The fact was, that when the five hundred pounds had come into my pocket, a thought had come into my head which had been often there before; and it appeared to me that Wemmick was a good person to advise with concerning such thought.

He had already locked up his safe, and made preparations for going home. He had left his desk, brought out his two greasy office candlesticks and stood them in line with the snuffers on a slab near the door, ready to be extinguished; he had raked his fire low, put his hat and great-coat ready, and was beating himself all over the chest with his safe-key, as an athletic exercise after business.

"Mr. Wemmick," said I, "I want to ask your opinion. I am very desirous to serve a friend."

Wemmick tightened his post-office and shook his head, as if his opinion were dead against any fatal weakness of that sort.

"This friend," I pursued, "is trying to get on in commercial life, but has no money, and finds it difficult and disheartening to make a beginning. Now I want somehow to help him to a beginning."

"With money down?" said Wemmick, in a tone drier than any sawdust.

"With some money down," I replied, for an uneasy remembrance shot across me of that symmetrical bundle of papers at home—"with some money down, and perhaps some anticipation of my expectations."

"Mr. Pip," said Wemmick, "I should like just to run over with you on my fingers, if you please, the names of the various bridges up as high as Chelsea Reach. Let's see; there's London, one; Southwark, two; Blackfriars, three; Waterloo, four; Westminster, five; Vauxhall, six." He had checked off each bridge in its turn, with the handle of his safe-key on the palm of his hand. "There's as many as six, you see, to choose from."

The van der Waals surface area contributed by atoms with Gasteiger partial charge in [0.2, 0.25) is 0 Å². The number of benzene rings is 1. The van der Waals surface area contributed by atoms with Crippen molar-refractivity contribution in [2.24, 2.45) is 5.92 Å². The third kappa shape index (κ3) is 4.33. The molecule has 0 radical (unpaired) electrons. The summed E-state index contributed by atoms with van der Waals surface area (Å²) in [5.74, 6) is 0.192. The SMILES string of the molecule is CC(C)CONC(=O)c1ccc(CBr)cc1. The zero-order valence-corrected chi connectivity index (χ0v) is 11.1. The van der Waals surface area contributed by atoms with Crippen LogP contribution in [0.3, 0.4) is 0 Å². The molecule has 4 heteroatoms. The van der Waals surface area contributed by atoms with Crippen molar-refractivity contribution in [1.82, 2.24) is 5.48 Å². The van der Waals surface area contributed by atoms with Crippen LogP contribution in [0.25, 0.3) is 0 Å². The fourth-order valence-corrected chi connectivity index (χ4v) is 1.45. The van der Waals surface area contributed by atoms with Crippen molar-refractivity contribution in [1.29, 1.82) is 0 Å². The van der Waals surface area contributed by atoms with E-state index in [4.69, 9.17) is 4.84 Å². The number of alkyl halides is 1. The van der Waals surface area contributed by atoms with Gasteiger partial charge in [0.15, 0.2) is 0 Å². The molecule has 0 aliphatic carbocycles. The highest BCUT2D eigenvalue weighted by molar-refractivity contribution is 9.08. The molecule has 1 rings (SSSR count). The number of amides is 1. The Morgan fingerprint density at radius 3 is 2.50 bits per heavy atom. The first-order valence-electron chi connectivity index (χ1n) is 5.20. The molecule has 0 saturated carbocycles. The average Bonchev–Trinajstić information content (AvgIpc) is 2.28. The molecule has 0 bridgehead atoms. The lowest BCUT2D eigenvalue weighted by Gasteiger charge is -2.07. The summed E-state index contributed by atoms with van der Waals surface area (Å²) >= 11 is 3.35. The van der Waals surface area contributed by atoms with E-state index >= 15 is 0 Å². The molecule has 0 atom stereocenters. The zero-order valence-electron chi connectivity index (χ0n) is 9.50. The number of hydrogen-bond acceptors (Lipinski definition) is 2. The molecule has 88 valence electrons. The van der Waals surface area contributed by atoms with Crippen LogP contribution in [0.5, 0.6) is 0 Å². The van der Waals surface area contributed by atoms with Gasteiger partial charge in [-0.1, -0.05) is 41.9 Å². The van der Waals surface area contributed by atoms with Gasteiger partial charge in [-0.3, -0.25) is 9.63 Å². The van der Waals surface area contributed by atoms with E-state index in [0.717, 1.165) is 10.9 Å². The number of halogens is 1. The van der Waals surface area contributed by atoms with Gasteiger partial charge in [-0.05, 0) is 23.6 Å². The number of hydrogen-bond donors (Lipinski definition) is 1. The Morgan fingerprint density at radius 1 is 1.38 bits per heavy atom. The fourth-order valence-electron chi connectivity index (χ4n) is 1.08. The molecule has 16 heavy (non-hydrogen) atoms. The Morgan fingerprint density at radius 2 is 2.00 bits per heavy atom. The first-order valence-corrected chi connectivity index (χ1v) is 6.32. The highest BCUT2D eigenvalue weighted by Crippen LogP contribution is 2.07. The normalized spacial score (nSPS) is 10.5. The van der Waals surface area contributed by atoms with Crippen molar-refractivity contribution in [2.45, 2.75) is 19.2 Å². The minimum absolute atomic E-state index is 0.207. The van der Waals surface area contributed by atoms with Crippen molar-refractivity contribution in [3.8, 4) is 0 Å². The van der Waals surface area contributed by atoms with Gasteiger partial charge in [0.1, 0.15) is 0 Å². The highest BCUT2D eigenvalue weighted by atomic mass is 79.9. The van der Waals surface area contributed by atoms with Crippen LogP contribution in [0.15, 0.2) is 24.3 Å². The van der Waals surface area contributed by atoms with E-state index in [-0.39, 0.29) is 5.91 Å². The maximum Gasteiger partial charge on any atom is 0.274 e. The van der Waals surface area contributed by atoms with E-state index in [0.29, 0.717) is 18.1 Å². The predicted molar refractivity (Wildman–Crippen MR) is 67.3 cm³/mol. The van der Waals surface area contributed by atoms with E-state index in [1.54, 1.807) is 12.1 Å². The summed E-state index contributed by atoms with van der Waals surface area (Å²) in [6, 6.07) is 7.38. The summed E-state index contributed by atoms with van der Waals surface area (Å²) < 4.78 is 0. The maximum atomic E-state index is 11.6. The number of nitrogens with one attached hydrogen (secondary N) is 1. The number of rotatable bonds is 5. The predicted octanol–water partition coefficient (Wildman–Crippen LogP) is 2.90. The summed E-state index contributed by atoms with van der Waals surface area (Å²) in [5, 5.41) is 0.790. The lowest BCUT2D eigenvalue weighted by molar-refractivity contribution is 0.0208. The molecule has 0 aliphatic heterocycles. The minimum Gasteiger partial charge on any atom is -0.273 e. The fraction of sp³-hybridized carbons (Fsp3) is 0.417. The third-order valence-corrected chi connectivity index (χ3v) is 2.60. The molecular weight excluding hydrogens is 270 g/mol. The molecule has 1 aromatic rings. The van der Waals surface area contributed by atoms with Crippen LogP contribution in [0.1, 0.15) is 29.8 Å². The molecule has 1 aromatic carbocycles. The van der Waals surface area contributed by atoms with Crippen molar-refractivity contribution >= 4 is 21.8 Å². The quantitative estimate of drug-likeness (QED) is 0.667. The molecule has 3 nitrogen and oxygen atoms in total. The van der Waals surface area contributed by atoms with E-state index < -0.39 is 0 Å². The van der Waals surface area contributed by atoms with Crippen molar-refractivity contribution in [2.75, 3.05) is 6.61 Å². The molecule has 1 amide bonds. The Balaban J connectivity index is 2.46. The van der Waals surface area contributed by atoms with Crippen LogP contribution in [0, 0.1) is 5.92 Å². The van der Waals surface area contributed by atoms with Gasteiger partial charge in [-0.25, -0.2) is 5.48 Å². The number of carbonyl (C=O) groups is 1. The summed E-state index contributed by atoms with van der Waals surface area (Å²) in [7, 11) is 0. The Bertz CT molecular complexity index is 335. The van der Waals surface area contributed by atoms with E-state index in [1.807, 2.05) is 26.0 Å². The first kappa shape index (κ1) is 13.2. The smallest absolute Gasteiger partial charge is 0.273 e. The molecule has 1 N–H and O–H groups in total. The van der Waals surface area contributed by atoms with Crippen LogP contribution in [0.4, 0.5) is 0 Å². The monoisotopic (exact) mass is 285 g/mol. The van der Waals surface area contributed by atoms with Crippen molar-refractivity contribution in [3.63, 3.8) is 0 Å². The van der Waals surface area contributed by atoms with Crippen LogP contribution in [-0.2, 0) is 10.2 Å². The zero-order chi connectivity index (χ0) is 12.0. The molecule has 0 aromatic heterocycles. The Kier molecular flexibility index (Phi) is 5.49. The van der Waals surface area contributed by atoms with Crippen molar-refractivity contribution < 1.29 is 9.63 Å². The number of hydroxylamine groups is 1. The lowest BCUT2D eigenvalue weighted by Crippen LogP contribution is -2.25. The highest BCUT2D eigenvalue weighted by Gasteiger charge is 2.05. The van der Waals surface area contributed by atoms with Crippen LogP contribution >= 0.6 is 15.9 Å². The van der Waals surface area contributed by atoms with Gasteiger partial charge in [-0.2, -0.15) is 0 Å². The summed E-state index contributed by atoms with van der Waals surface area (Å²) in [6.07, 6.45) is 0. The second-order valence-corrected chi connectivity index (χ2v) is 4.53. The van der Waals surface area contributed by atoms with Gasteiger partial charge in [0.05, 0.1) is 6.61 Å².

"I don't understand you," said I.

"Choose your bridge, Mr. Pip," returned Wemmick, "and take a walk upon your bridge, and pitch your money into the Thames over the centre arch of your bridge, and you know the end of it. Serve a friend with it, and you may know the end of it too,—but it's a less pleasant and profitable end."

I could have posted a newspaper in his mouth, he made it so wide after saying this.

"This is very discouraging," said I.

"Meant to be so," said Wemmick.

"Then is it your opinion," I inquired, with some little indignation, "that a man should never—"

"—Invest portable property in a friend?" said Wemmick. "Certainly he should not. Unless he wants to get rid of the friend,—and then it becomes a question how much portable property it may be worth to get rid of him."

"And that," said I, "is your deliberate opinion, Mr. Wemmick?"

"That," he returned, "is my deliberate opinion in this office."

"Ah!" said I, pressing him, for I thought I saw him near a loophole here; "but would that be your opinion at Walworth?"

"Mr. Pip," he replied, with gravity, "Walworth is one place, and this office is another. Much as the Aged is one person, and Mr. Jaggers is another. They must not be confounded together. My Walworth sentiments must be taken at Walworth; none but my official sentiments can be taken in this office."